The Unlikely Friendship Of Gertrude Stein & Pablo Picasso

Alice Shevlin

Gertrude Stein was one of the first Americans in Paris to respond with enthusiasm to the 20th century modernist revolution in European art. Alongside her partner Alice B. Toklas, she supported many emerging artists – including Matisse, Cézanne, Braque, and Picasso. For Picasso in particular, this early patronage was vital to his later success. We look at this remarkable friendship between two cultural figures.

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Gertrude Stein and Picasso’s Portrait of her, 1922

Gertrude Stein arrived in Paris from America, via London, with her brother Leo in 1903. Leo’s intention was to pursue an art career in Europe. Gertrude – having just dropped out of medical school at Johns Hopkins and struggling to recover from an emotionally draining, destructive relationship – threw herself enthusiastically into the avant-garde world of the Left Bank. Their apartment at 27 rue de Fleurus, in the heart of the bohemian sixth arrondissement, consisted of two stories with an adjacent atelier and it was here that their collection of modern art grew.
Some of the first acquisitions made in 1904 included Gauguin’s ‘Sunflowers’ and ‘Three Tahitians’, Cézanne’s ‘Bathers’ and two Renoir’s. It wasn’t until 1905, after the Salon d’Automne in October, that the first Picasso found its way into the Stein collection.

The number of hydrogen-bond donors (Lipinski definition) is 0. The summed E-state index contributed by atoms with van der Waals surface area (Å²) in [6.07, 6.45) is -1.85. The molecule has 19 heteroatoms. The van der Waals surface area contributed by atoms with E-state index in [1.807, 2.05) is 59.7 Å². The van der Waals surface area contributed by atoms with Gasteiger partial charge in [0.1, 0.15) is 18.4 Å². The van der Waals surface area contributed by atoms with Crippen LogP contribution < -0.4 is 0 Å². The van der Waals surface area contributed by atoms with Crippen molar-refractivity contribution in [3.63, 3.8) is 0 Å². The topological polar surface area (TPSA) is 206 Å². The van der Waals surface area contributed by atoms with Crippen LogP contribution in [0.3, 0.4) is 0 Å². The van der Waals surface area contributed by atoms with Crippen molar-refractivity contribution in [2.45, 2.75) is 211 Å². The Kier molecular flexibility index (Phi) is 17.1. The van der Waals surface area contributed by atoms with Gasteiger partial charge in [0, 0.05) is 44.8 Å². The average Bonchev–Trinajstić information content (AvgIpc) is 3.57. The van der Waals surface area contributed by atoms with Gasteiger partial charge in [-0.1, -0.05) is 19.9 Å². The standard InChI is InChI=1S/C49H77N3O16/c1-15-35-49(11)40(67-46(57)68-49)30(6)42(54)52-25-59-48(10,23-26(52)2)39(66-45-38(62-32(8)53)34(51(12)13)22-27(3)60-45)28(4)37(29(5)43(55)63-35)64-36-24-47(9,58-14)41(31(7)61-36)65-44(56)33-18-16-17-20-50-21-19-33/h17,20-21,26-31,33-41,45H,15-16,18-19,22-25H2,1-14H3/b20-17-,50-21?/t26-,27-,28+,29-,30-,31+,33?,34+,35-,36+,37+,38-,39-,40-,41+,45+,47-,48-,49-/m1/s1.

It was a fairly conventional nude – ‘Young Girl with a Basket of Flowers’ – but it caused considerable friction in the Stein household. Leo loved it, but Gertrude hated it: ‘something rather appalling in the drawing of the legs and the feet, something that repelled and shocked her’. The art-dealer who was selling it, Sagot, wondered whether the problem might not be solved by guillotining off the legs and the feet. The only thing that all three could eventually agree on was that the latter solution would not do. It was only Leo’s persistence and his obvious love for the painting – paired, perhaps, with the fact it was only 150 francs – that persuaded Gertrude to accept it.

Stanisław Lorentz guides Pablo Picasso through the National Museum in Warsaw in Poland during exhibition Contemporary French Painters and Pablo Picasso’s Ceramics, 1948

The piece obviously grew on her. It was the start of an extensive, almost unrivalled private collection of Picasso’s work by Gertrude Stein at a time when almost no one else was buying his paintings. Andrea Weiss, in her documentary film and book Paris Was A Woman, has suggested that had Gertrude Stein not started collecting Picasso’s work in those early years, it is possible that Picasso would have remained a struggling artist, swallowed up in the artistic sea that was Paris at the time and continuing to barter paintings. According to Gertrude Stein herself, from 1906 to roughly 1910, the Stein family controlled the Picasso output, since they were the only ones that wanted it. That probably wasn’t an exaggeration and it would certainly seem that, without Gertrude Stein, Picasso’s story would have been very different.